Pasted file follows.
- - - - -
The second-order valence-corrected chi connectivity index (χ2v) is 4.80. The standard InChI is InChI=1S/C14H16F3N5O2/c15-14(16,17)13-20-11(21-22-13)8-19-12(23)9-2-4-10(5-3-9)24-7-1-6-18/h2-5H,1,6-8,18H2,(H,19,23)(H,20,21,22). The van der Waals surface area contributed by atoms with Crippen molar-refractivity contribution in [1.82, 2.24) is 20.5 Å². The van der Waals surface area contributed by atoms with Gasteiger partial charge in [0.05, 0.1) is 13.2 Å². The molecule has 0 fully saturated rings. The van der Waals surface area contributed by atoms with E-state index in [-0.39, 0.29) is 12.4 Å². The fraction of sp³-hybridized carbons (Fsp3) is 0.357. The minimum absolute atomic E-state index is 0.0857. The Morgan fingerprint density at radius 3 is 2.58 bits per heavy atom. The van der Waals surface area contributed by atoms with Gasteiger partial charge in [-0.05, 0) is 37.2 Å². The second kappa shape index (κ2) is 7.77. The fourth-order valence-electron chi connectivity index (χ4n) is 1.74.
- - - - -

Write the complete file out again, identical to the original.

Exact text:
The second-order valence-corrected chi connectivity index (χ2v) is 4.80. The standard InChI is InChI=1S/C14H16F3N5O2/c15-14(16,17)13-20-11(21-22-13)8-19-12(23)9-2-4-10(5-3-9)24-7-1-6-18/h2-5H,1,6-8,18H2,(H,19,23)(H,20,21,22). The van der Waals surface area contributed by atoms with Crippen molar-refractivity contribution in [1.82, 2.24) is 20.5 Å². The van der Waals surface area contributed by atoms with Gasteiger partial charge in [0.05, 0.1) is 13.2 Å². The molecule has 0 fully saturated rings. The van der Waals surface area contributed by atoms with E-state index in [-0.39, 0.29) is 12.4 Å². The fraction of sp³-hybridized carbons (Fsp3) is 0.357. The minimum absolute atomic E-state index is 0.0857. The Morgan fingerprint density at radius 3 is 2.58 bits per heavy atom. The van der Waals surface area contributed by atoms with Gasteiger partial charge in [-0.05, 0) is 37.2 Å². The second kappa shape index (κ2) is 7.77. The fourth-order valence-electron chi connectivity index (χ4n) is 1.74.